Private e-scooters to get legal green light

E-scooters, e-skateboards and other privately-owned mobility devices will be legally allowed on South Australian roads and footpaths without registration or a licence under new legislation.

Jun 18, 2024, updated Jun 18, 2024
Legislation is being introduced to state parliament to legalise the use of private e-scooters and other mobility devices on South Australian roads and footpaths. Photo: Unsplash

Legislation is being introduced to state parliament to legalise the use of private e-scooters and other mobility devices on South Australian roads and footpaths. Photo: Unsplash

The state government will introduce the Statues Amendment (Personal Mobility Devices) Bill, which if passed will allow people to use privately owned e-scooters and other mobility devices without needing registration or a licence.

The Bill comes after the government promised to introduce the legislation this year following public consultation in 2023, which found people were broadly supportive.

Under current laws, it is illegal to ride “motorised wheeled recreational devices” such as e-scooters, electric skateboards, segways, hoverboards and self-balancing unicycles on roads, footpaths, bike tracks or in car parks.

Adelaide City Council has been running e-scooter trials since February 2019, with several temporary extensions to the trials granted by the state government.

The bill being introduced would allow use of the scooters on footpaths and other pedestrian infrastructure, in bike lanes and on roads with a speed limit of 50km/h.

A speed limit of 25km/h would apply to the devices on roads, bike lanes and separated paths, with a limit of 15km/h on footpaths and other shared pedestrian paths.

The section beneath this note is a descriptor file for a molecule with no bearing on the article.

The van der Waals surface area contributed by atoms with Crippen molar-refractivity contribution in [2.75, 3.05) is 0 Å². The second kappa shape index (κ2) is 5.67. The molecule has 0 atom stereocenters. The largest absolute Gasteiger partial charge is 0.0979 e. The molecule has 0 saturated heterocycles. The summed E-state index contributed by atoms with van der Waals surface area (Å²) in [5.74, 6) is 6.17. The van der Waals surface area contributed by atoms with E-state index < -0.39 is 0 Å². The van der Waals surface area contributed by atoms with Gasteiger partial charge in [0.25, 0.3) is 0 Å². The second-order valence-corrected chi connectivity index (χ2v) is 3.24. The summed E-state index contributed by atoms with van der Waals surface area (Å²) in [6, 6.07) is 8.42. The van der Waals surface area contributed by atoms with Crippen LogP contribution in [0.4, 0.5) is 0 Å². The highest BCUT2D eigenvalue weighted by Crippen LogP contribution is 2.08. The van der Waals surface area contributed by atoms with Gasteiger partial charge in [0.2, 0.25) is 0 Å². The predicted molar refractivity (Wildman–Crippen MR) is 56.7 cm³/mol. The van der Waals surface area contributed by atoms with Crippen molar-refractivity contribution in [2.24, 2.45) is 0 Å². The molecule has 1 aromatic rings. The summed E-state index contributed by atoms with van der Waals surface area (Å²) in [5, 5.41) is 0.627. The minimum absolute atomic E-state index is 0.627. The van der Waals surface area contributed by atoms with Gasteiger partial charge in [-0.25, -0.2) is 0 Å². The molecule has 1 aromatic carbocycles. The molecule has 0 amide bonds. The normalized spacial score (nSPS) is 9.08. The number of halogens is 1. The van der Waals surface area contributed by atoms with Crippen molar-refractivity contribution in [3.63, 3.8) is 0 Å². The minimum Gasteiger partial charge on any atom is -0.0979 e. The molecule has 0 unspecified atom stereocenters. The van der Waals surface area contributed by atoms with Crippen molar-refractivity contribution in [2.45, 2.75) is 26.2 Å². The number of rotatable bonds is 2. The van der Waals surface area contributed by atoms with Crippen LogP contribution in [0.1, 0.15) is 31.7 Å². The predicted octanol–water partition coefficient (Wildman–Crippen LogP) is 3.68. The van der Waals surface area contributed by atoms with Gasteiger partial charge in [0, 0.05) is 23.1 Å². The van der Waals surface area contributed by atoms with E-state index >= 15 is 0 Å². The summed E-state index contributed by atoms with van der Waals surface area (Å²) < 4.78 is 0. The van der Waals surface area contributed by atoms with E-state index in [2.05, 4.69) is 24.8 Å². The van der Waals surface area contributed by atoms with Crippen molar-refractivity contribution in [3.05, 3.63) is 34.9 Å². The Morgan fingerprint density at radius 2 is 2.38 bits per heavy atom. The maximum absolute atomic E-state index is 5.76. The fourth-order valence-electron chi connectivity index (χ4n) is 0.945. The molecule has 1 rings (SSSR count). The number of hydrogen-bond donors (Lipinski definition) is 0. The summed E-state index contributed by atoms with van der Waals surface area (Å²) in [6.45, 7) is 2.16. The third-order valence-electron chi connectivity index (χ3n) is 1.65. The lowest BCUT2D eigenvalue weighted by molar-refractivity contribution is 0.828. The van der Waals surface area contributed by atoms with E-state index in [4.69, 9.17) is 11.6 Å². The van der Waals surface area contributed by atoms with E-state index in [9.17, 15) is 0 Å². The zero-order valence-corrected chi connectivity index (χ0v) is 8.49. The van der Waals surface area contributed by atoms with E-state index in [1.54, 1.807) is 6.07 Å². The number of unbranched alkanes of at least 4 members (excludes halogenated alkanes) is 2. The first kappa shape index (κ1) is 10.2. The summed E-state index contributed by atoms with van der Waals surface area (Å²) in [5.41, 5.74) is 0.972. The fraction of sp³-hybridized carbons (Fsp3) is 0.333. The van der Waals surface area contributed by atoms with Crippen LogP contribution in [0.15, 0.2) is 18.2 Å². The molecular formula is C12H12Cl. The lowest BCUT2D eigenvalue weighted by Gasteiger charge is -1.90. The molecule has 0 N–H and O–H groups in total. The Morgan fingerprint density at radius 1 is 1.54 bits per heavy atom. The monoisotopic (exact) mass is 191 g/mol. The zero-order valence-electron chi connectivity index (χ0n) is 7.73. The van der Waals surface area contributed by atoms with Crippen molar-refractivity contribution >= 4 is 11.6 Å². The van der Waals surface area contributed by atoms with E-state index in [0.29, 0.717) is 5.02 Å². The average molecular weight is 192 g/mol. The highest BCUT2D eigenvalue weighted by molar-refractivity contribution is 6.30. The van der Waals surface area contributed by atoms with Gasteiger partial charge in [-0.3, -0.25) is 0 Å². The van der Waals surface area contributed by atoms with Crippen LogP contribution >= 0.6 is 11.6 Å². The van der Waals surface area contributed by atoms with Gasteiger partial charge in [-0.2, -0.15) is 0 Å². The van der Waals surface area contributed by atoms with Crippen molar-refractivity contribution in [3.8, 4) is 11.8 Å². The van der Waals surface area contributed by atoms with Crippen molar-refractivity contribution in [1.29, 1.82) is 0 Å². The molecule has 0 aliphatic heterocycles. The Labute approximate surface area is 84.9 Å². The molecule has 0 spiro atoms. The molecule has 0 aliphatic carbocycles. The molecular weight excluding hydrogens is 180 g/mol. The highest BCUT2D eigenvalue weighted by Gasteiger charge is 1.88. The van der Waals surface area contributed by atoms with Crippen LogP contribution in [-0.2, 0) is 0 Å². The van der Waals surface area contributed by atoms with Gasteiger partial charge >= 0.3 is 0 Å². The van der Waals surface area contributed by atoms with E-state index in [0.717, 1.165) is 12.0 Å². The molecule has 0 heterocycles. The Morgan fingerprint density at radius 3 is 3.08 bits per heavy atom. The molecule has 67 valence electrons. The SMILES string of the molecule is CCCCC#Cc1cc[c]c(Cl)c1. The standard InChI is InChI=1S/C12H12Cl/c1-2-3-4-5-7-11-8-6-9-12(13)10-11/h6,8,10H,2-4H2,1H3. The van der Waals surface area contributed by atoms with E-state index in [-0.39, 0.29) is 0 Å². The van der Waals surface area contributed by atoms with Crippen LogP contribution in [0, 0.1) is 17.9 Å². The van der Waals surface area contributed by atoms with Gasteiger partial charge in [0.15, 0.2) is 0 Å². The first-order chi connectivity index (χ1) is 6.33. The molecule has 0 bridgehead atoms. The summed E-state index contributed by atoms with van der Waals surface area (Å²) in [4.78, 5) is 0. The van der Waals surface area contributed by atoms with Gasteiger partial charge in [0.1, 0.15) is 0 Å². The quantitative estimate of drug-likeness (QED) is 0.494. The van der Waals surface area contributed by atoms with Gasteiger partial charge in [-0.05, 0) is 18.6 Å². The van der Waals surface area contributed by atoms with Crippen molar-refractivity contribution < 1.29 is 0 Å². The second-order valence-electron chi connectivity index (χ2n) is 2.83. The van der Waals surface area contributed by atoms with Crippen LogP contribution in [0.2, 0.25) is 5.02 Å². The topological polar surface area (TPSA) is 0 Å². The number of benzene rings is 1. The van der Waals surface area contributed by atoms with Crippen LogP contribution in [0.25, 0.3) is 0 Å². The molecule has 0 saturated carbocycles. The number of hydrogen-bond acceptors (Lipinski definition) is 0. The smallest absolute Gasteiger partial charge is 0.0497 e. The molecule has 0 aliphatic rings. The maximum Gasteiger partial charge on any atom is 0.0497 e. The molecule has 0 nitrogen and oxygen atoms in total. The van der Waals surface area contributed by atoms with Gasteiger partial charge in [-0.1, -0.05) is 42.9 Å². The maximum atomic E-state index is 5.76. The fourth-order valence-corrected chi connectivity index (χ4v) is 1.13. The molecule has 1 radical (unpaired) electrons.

Other proposed regulations include a requirement to wear a helmet at all times, a restriction on using the devices while under the influence of alcohol or drugs, and a minimum age limit of 16 for unsupervised use.

As well as the Adelaide City Council trials, there has been public consultation on the potential of legalising the devices, with 87 per cent of respondents to government consultation supporting the use of e-scooters on public roads and paths.

The state government said it would consider research and consultation with experts when finalising regulations.

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Infrastructure and Transport Minister Tom Koutsantonis said the public consultation “showed a clear appetite for an ongoing use of e-scooters and other personal mobility devices like e-skateboards and unicycles to be used in public areas”.

“We know that a greater choice of sustainable modes of transport promotes equity and convenience and can help reduce emissions – however most of these devices are not currently legal on our road network,” he said.

Opposition transport spokesperson Vincent Tarzia said his party would support the Bill.

“We think it is about time that the government got out of the slow lane when it comes to e-scooters…this has been an idea that has been a long time coming,” Tarzia said today.

The Opposition previously introduced a similar bill in 2023, but it was knocked back.

At that time Tarzia said the party had “a sensible, practical solution that will end the confusion, get more cars off the road and bring us into line with other jurisdictions”.

When the Opposition’s Bill was introduced, Premier Peter Malinauskas said the government was waiting for parliament’s Select Committee on Public and Active Transport to deliver its findings from an inquiry into the legislation.

“Unlike the Liberals, we’re committed to genuine engagement with the community and all users,” Malinauskas said.

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